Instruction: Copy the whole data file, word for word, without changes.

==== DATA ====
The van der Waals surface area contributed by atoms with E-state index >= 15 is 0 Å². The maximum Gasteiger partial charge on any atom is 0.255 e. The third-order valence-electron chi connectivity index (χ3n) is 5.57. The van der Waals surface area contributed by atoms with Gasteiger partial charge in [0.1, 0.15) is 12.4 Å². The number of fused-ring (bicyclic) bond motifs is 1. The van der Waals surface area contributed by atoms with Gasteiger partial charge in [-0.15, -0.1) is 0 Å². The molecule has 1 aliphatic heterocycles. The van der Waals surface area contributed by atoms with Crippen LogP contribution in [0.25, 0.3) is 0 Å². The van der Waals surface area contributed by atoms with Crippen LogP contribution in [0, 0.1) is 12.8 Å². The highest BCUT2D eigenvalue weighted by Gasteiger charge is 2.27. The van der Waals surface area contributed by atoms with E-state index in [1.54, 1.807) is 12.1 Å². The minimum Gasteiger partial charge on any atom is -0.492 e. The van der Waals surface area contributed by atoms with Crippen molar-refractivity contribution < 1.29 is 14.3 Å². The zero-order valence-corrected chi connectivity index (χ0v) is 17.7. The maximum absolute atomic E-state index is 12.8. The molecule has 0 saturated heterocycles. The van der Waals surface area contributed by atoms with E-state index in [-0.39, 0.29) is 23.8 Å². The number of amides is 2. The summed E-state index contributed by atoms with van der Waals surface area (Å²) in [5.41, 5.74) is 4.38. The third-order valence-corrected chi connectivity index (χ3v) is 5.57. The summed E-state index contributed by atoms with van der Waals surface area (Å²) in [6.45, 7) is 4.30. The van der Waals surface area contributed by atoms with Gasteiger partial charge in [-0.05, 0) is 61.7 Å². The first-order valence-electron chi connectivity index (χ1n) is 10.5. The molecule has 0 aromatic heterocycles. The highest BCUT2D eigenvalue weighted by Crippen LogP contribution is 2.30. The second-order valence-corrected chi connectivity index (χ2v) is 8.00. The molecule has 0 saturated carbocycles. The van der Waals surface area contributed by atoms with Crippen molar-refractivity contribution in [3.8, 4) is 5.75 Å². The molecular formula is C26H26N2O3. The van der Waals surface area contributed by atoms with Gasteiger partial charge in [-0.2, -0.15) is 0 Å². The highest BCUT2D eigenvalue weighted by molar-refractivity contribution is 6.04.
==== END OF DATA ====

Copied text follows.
The van der Waals surface area contributed by atoms with E-state index >= 15 is 0 Å². The maximum Gasteiger partial charge on any atom is 0.255 e. The third-order valence-electron chi connectivity index (χ3n) is 5.57. The van der Waals surface area contributed by atoms with Gasteiger partial charge in [0.1, 0.15) is 12.4 Å². The number of fused-ring (bicyclic) bond motifs is 1. The van der Waals surface area contributed by atoms with Gasteiger partial charge in [-0.15, -0.1) is 0 Å². The molecule has 1 aliphatic heterocycles. The van der Waals surface area contributed by atoms with Crippen LogP contribution in [0.25, 0.3) is 0 Å². The van der Waals surface area contributed by atoms with Crippen LogP contribution in [0, 0.1) is 12.8 Å². The highest BCUT2D eigenvalue weighted by Gasteiger charge is 2.27. The van der Waals surface area contributed by atoms with E-state index in [1.54, 1.807) is 12.1 Å². The minimum Gasteiger partial charge on any atom is -0.492 e. The van der Waals surface area contributed by atoms with Crippen molar-refractivity contribution < 1.29 is 14.3 Å². The zero-order valence-corrected chi connectivity index (χ0v) is 17.7. The maximum absolute atomic E-state index is 12.8. The molecule has 0 saturated heterocycles. The van der Waals surface area contributed by atoms with E-state index in [-0.39, 0.29) is 23.8 Å². The number of amides is 2. The summed E-state index contributed by atoms with van der Waals surface area (Å²) in [5.41, 5.74) is 4.38. The third-order valence-corrected chi connectivity index (χ3v) is 5.57. The summed E-state index contributed by atoms with van der Waals surface area (Å²) in [6.45, 7) is 4.30. The van der Waals surface area contributed by atoms with Gasteiger partial charge in [-0.05, 0) is 61.7 Å². The first-order valence-electron chi connectivity index (χ1n) is 10.5. The molecule has 0 aromatic heterocycles. The highest BCUT2D eigenvalue weighted by Crippen LogP contribution is 2.30. The second-order valence-corrected chi connectivity index (χ2v) is 8.00. The molecule has 0 saturated carbocycles. The van der Waals surface area contributed by atoms with Crippen molar-refractivity contribution in [3.8, 4) is 5.75 Å². The molecular formula is C26H26N2O3. The van der Waals surface area contributed by atoms with Gasteiger partial charge in [-0.2, -0.15) is 0 Å². The highest BCUT2D eigenvalue weighted by molar-refractivity contribution is 6.04.